I realized that my efforts to unify my nocturnal interpretations in the light of day were simply the expression of a yearning to incorporate the other city into a familiar order, to change it into a colony of the home, and thereby subjugate and annihilate it. The insoluble question was solved by ceasing to be a question. I now glimpsed in the darkness a space in which alien luminescent shapes rolled around and metamorphosed, shapes that could not be converted to forms from our world and which had no meaning, even though they did contain some kind of justification, which seemed more powerful, authentic and incontrovertible than the justification of meaning: it was a right that was directly connate with being; it was independent and unaccountable to anything, and therefore in danger from nothing. What surged languidly in that space was also a raw presence and cause: a mesmeric and indifferent dark effulgence. The questions I had previously directed at those rolling shapes and to which I had always received different and contradictory answers could not cope with that dark effulgence. In the spaec that opened up it was impossible to distinguish the sources of the laws and customs from the fragments of extinct beings and detritus of our world, the shapelessness of the beginning from the shapelessness of extinction, the battle of hostile forces from a profound and unshakable unity, turbulent chaos from the most stable order. This space had finally freed itself from the power of home. There opened before me the landscape that they try to protect from throughout our lives, denying us the right to defeat and the right to exile, the right to lose ourselves and stray alongside walls, to be exiles in the world of nooks and crannies, in the dark courtyards of being. How tedious they are, importunately forcing refuge and home onto us all the time. They want to deprive us of the shining foreign land, where splendid, cold light flows softly from liberated things, of the joy of solitude on nocturnal plains above glittering cities, of the beautiful, slow dance of monsters on a deserted road, of intoxicating extinction in the depth of dark bedrooms, beneath cold mirrors, in which there sway the lights of distant lamps like painful constellations of the zodiacal belt winding through the interior of houses.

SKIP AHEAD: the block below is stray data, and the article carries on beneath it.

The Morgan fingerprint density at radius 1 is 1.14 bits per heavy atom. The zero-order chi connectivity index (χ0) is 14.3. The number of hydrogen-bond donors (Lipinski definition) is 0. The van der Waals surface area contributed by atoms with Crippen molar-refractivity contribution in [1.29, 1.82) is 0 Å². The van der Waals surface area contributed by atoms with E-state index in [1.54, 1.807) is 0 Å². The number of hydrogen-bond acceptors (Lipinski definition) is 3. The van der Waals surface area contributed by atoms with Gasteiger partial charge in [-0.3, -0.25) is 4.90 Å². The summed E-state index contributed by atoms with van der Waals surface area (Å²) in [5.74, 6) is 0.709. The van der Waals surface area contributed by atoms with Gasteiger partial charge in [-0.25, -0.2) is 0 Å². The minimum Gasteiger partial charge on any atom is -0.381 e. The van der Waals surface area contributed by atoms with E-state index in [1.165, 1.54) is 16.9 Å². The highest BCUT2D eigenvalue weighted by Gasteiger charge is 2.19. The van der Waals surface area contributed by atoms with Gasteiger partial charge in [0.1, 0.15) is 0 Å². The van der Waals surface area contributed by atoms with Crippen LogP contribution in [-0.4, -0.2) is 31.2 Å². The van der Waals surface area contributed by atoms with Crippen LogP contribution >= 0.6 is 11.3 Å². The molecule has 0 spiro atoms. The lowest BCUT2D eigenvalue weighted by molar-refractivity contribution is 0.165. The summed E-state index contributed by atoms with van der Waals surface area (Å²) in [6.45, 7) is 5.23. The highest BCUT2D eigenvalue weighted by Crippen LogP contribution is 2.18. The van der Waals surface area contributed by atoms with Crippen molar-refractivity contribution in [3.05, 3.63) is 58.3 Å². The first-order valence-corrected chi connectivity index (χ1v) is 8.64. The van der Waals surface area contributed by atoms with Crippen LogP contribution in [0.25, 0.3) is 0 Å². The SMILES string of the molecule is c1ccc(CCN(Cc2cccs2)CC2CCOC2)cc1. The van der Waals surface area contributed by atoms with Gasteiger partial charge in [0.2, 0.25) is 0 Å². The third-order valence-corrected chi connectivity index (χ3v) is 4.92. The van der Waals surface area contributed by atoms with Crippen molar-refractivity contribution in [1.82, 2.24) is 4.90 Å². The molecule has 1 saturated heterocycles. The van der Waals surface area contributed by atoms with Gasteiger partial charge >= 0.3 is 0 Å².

— Michal Ajvaz, “The other city,” pp. 162-164.

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quotes: on glassy stares

Posted by rigorousm on July 25, 2010